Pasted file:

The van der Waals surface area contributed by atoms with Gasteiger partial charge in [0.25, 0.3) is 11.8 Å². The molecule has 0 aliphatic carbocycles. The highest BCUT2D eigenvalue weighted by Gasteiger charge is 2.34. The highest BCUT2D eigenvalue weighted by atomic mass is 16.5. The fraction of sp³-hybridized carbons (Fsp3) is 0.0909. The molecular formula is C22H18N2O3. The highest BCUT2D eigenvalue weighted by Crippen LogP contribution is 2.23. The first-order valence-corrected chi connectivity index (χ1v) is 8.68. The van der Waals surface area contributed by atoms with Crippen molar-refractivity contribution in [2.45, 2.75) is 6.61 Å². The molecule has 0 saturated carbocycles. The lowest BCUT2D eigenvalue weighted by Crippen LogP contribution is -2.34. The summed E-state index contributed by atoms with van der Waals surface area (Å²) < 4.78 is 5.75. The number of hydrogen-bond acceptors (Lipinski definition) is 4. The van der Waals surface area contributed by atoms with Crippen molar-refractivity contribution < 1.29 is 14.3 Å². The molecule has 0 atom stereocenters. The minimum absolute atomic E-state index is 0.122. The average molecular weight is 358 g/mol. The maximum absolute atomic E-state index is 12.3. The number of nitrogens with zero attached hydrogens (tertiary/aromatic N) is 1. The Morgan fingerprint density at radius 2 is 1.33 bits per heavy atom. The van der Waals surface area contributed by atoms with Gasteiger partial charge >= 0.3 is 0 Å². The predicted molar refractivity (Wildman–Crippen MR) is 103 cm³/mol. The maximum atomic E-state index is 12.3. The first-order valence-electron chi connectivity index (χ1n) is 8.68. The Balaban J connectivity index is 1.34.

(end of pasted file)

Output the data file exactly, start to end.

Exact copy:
The van der Waals surface area contributed by atoms with Gasteiger partial charge in [0.25, 0.3) is 11.8 Å². The molecule has 0 aliphatic carbocycles. The highest BCUT2D eigenvalue weighted by Gasteiger charge is 2.34. The highest BCUT2D eigenvalue weighted by atomic mass is 16.5. The fraction of sp³-hybridized carbons (Fsp3) is 0.0909. The molecular formula is C22H18N2O3. The highest BCUT2D eigenvalue weighted by Crippen LogP contribution is 2.23. The first-order valence-corrected chi connectivity index (χ1v) is 8.68. The van der Waals surface area contributed by atoms with Crippen molar-refractivity contribution in [2.45, 2.75) is 6.61 Å². The molecule has 0 saturated carbocycles. The lowest BCUT2D eigenvalue weighted by Crippen LogP contribution is -2.34. The summed E-state index contributed by atoms with van der Waals surface area (Å²) < 4.78 is 5.75. The number of hydrogen-bond acceptors (Lipinski definition) is 4. The van der Waals surface area contributed by atoms with Crippen molar-refractivity contribution < 1.29 is 14.3 Å². The molecule has 0 atom stereocenters. The minimum absolute atomic E-state index is 0.122. The average molecular weight is 358 g/mol. The maximum absolute atomic E-state index is 12.3. The number of nitrogens with zero attached hydrogens (tertiary/aromatic N) is 1. The Morgan fingerprint density at radius 2 is 1.33 bits per heavy atom. The van der Waals surface area contributed by atoms with Gasteiger partial charge >= 0.3 is 0 Å². The predicted molar refractivity (Wildman–Crippen MR) is 103 cm³/mol. The maximum atomic E-state index is 12.3. The first-order valence-electron chi connectivity index (χ1n) is 8.68. The Balaban J connectivity index is 1.34.